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Deforestation of Scotland began millennia ago and by the early 20th century woodland cover was down to about 6 per cent of the total land area. A century later woodland cover had tripled. Most of the newly established forestry plantations were created on elevated land with wet peaty soils and high wind exposure, not exactly the condition in which forests naturally thrive. Jan Oosthoek tells in this book the story of how 20th century foresters devised ways to successfully reforest the poor Scottish uplands, land that was regarded as unplantable, to fulfil the mandate they had received from the Government and wider society to create a timber reserve. He raises the question whether the adopted forestry practice was the only viable means to create forests in the Scottish Highlands by examining debates within the forestry community about the appearance of the forests and their longterm ecological prospects. Finally, the book argues that the long held ecological convictions among foresters and pressure from environmentalists came together in the late 20th century to create more environmentally sensitive forestry.
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Unpacking the Kists

The Scots in New Zealand

Author: Brad Patterson,Tom Brooking,Jim McAloon

Publisher: McGill-Queen's Press - MQUP

ISBN: 0773589783

Category: History

Page: 472

View: 3257

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Historians have suggested that Scottish influences are more pervasive in New Zealand than in any other country outside Scotland, yet curiously New Zealand's Scots migrants have previously attracted only limited attention. A thorough and interdisciplinary work, Unpacking the Kists is the first in-depth study of New Zealand's Scots migrants and their impact on an evolving settler society. The authors establish the dimensions of Scottish migration to New Zealand, the principal source areas, the migrants' demographic characteristics, and where they settled in the new land. Drawing from extended case-studies, they examine how migrants adapted to their new environment and the extent of longevity in diverse areas including the economy, religion, politics, education, and folkways. They also look at the private worlds of family, neighbourhood, community, customs of everyday life and leisure pursuits, and expressions of both high and low forms of transplanted culture. Adding to international scholarship on migrations and cultural adaptations, Unpacking the Kists demonstrates the historic contributions Scots made to New Zealand culture by retaining their ethnic connections and at the same time interacting with other ethnic groups.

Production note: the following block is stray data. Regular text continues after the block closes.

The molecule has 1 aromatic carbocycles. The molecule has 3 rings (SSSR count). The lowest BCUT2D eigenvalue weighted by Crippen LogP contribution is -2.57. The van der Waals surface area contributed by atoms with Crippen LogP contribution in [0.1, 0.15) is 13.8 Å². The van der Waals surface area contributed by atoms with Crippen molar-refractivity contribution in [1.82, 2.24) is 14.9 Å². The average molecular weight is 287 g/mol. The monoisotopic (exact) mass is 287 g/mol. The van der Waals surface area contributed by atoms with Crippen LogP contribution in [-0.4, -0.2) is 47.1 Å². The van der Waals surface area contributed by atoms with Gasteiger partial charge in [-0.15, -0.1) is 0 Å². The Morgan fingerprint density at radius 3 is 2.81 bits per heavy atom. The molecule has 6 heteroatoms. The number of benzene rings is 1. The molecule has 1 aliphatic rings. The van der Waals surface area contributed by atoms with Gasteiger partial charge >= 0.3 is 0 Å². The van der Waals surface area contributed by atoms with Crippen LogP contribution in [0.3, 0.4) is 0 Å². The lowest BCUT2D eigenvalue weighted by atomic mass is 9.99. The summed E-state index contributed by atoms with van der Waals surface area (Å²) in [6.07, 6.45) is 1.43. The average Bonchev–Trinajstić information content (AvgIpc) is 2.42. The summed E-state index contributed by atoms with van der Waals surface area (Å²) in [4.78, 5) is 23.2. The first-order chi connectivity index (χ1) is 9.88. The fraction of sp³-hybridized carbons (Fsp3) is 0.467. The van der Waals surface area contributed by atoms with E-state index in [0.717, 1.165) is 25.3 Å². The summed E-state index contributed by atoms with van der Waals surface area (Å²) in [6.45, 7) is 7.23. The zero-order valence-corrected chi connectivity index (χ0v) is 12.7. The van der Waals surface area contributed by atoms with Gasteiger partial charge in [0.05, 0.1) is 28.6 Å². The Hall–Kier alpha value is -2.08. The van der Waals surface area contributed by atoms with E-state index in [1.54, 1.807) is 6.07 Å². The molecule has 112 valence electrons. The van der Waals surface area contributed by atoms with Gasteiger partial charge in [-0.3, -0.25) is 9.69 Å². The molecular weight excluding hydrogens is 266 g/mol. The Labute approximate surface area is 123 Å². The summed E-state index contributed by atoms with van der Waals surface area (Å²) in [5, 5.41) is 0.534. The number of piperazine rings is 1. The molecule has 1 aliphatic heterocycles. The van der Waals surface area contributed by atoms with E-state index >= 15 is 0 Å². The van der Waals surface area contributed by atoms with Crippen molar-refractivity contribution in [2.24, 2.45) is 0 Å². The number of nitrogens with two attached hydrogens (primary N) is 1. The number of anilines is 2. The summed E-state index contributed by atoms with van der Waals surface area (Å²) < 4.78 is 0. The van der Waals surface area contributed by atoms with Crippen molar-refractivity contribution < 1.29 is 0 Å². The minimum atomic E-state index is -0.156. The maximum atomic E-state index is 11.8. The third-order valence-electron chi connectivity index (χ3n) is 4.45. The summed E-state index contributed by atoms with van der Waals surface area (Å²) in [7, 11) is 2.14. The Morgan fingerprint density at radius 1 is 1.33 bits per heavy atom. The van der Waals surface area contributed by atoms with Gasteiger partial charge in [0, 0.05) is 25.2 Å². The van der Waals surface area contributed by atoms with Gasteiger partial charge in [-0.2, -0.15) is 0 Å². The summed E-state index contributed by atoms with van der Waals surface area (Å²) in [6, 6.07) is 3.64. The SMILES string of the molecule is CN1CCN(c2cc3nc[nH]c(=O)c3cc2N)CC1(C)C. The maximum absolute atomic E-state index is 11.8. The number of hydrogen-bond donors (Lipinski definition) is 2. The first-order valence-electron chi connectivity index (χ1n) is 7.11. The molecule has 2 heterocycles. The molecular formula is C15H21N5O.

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Biological Diversity

Exploiters and Exploited

Author: Paul E. Hatcher,Nick Battey

Publisher: John Wiley & Sons

ISBN: 0470979860

Category: Science

Page: 440

View: 9195

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Biological Diversity takes a fresh, innovative approach to the teaching of biodiversity. Rather than detailing and cataloguing the major taxa and their evolutionary relationships, the authors have selected 18 groups of organisms and used these as a framework in which to discuss the species and their interactions with man and each other. There is a strong narrative theme throughout – the exploited and the exploiters - and, in many cases, there is emphasis on the historical context. A wide range of organisms are covered, from the unicellular to birds and mammals and with an equal consideration of plants and animals. Species have been chosen for their ability to best illustrate particular biological principles, and for their strong interaction with other species. After an introduction the book is divided into two parts: ‘Exploited’ and ‘Exploiters’. Each of the chapters, although linked to each other, forms a stand-alone essay. They are scientifically rigorous, up-to-date and do not shy away from addressing some controversial issues. Chapters have’ text boxes’ highlighting important issues and concepts, lists of further reading and references. In addition to tables and figures the book has a selection of original illustrations drawn by leading artist Steven Appleby. This fresh approach will appeal to all those interested in the biological sciences, and aims to be accessible to people with a diversity of backgrounds. It will prove particularly useful to biology students, enabling them to get to grips with important biological principles and concepts that underpin the diversity of life, and the interrelationship of humans with other groups of organisms.